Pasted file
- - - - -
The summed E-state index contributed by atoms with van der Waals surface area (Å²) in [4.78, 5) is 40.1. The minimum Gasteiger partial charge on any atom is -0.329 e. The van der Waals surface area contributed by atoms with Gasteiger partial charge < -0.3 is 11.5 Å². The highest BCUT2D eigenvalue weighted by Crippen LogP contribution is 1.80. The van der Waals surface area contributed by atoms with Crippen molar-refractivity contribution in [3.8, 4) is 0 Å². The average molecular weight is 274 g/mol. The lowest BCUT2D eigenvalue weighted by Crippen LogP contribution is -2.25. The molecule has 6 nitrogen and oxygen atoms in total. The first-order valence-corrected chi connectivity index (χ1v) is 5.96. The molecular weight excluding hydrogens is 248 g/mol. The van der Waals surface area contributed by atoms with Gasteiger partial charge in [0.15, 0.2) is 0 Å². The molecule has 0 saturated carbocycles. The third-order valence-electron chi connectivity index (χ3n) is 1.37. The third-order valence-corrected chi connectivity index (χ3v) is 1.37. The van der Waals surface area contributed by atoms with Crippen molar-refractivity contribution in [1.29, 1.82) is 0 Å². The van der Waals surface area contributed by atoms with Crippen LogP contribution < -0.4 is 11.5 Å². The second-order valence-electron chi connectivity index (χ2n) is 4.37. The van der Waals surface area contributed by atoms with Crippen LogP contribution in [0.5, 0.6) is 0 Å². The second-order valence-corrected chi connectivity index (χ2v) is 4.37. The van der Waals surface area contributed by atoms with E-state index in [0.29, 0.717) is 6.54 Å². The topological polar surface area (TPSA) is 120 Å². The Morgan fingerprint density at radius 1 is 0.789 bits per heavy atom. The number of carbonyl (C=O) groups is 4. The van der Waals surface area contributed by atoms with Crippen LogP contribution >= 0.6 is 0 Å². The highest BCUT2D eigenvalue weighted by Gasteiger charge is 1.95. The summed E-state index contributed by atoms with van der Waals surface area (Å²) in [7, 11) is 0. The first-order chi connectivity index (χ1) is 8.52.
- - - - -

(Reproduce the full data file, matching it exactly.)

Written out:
The summed E-state index contributed by atoms with van der Waals surface area (Å²) in [4.78, 5) is 40.1. The minimum Gasteiger partial charge on any atom is -0.329 e. The van der Waals surface area contributed by atoms with Gasteiger partial charge < -0.3 is 11.5 Å². The highest BCUT2D eigenvalue weighted by Crippen LogP contribution is 1.80. The van der Waals surface area contributed by atoms with Crippen molar-refractivity contribution in [3.8, 4) is 0 Å². The average molecular weight is 274 g/mol. The lowest BCUT2D eigenvalue weighted by Crippen LogP contribution is -2.25. The molecule has 6 nitrogen and oxygen atoms in total. The first-order valence-corrected chi connectivity index (χ1v) is 5.96. The molecular weight excluding hydrogens is 248 g/mol. The van der Waals surface area contributed by atoms with Gasteiger partial charge in [0.15, 0.2) is 0 Å². The molecule has 0 saturated carbocycles. The third-order valence-electron chi connectivity index (χ3n) is 1.37. The third-order valence-corrected chi connectivity index (χ3v) is 1.37. The van der Waals surface area contributed by atoms with Crippen molar-refractivity contribution in [1.29, 1.82) is 0 Å². The van der Waals surface area contributed by atoms with Crippen LogP contribution < -0.4 is 11.5 Å². The second-order valence-electron chi connectivity index (χ2n) is 4.37. The van der Waals surface area contributed by atoms with Crippen LogP contribution in [0.5, 0.6) is 0 Å². The second-order valence-corrected chi connectivity index (χ2v) is 4.37. The van der Waals surface area contributed by atoms with E-state index in [0.29, 0.717) is 6.54 Å². The topological polar surface area (TPSA) is 120 Å². The Morgan fingerprint density at radius 1 is 0.789 bits per heavy atom. The number of carbonyl (C=O) groups is 4. The van der Waals surface area contributed by atoms with Crippen LogP contribution >= 0.6 is 0 Å². The highest BCUT2D eigenvalue weighted by Gasteiger charge is 1.95. The summed E-state index contributed by atoms with van der Waals surface area (Å²) in [7, 11) is 0. The first-order chi connectivity index (χ1) is 8.52.